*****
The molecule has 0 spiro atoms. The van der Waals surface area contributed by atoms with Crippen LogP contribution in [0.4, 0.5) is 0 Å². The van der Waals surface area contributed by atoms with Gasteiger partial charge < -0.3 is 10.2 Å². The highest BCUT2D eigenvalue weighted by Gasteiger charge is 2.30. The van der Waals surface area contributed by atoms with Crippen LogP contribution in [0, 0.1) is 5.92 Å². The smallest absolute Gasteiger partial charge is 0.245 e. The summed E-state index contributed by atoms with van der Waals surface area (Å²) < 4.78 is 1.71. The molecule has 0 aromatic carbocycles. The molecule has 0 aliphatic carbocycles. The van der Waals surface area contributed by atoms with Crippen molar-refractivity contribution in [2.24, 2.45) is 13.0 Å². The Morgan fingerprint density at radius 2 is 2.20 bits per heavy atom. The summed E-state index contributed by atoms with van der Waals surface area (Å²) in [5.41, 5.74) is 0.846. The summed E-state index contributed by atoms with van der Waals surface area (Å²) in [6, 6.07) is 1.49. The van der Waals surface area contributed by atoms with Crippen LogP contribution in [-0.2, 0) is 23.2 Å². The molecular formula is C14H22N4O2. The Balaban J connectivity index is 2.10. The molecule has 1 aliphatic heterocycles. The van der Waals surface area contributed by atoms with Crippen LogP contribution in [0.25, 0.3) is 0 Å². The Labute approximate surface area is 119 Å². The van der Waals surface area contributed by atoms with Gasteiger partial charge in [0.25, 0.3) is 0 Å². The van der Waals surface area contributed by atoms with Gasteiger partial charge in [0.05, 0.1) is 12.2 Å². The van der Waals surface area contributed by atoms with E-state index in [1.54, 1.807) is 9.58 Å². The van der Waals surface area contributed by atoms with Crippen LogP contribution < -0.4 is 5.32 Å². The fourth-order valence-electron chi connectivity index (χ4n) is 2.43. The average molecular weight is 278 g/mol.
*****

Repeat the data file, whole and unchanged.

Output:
The molecule has 0 spiro atoms. The van der Waals surface area contributed by atoms with Crippen LogP contribution in [0.4, 0.5) is 0 Å². The van der Waals surface area contributed by atoms with Gasteiger partial charge < -0.3 is 10.2 Å². The highest BCUT2D eigenvalue weighted by Gasteiger charge is 2.30. The van der Waals surface area contributed by atoms with Crippen LogP contribution in [0, 0.1) is 5.92 Å². The smallest absolute Gasteiger partial charge is 0.245 e. The summed E-state index contributed by atoms with van der Waals surface area (Å²) < 4.78 is 1.71. The molecule has 0 aromatic carbocycles. The molecule has 0 aliphatic carbocycles. The van der Waals surface area contributed by atoms with Crippen molar-refractivity contribution in [2.24, 2.45) is 13.0 Å². The Morgan fingerprint density at radius 2 is 2.20 bits per heavy atom. The summed E-state index contributed by atoms with van der Waals surface area (Å²) in [5.41, 5.74) is 0.846. The summed E-state index contributed by atoms with van der Waals surface area (Å²) in [6, 6.07) is 1.49. The van der Waals surface area contributed by atoms with Crippen LogP contribution in [-0.2, 0) is 23.2 Å². The molecular formula is C14H22N4O2. The Balaban J connectivity index is 2.10. The molecule has 1 aliphatic heterocycles. The van der Waals surface area contributed by atoms with Crippen LogP contribution in [0.25, 0.3) is 0 Å². The Labute approximate surface area is 119 Å². The van der Waals surface area contributed by atoms with Gasteiger partial charge in [0.25, 0.3) is 0 Å². The van der Waals surface area contributed by atoms with Gasteiger partial charge in [0.05, 0.1) is 12.2 Å². The van der Waals surface area contributed by atoms with E-state index in [1.54, 1.807) is 9.58 Å². The van der Waals surface area contributed by atoms with Crippen LogP contribution < -0.4 is 5.32 Å². The fourth-order valence-electron chi connectivity index (χ4n) is 2.43. The average molecular weight is 278 g/mol.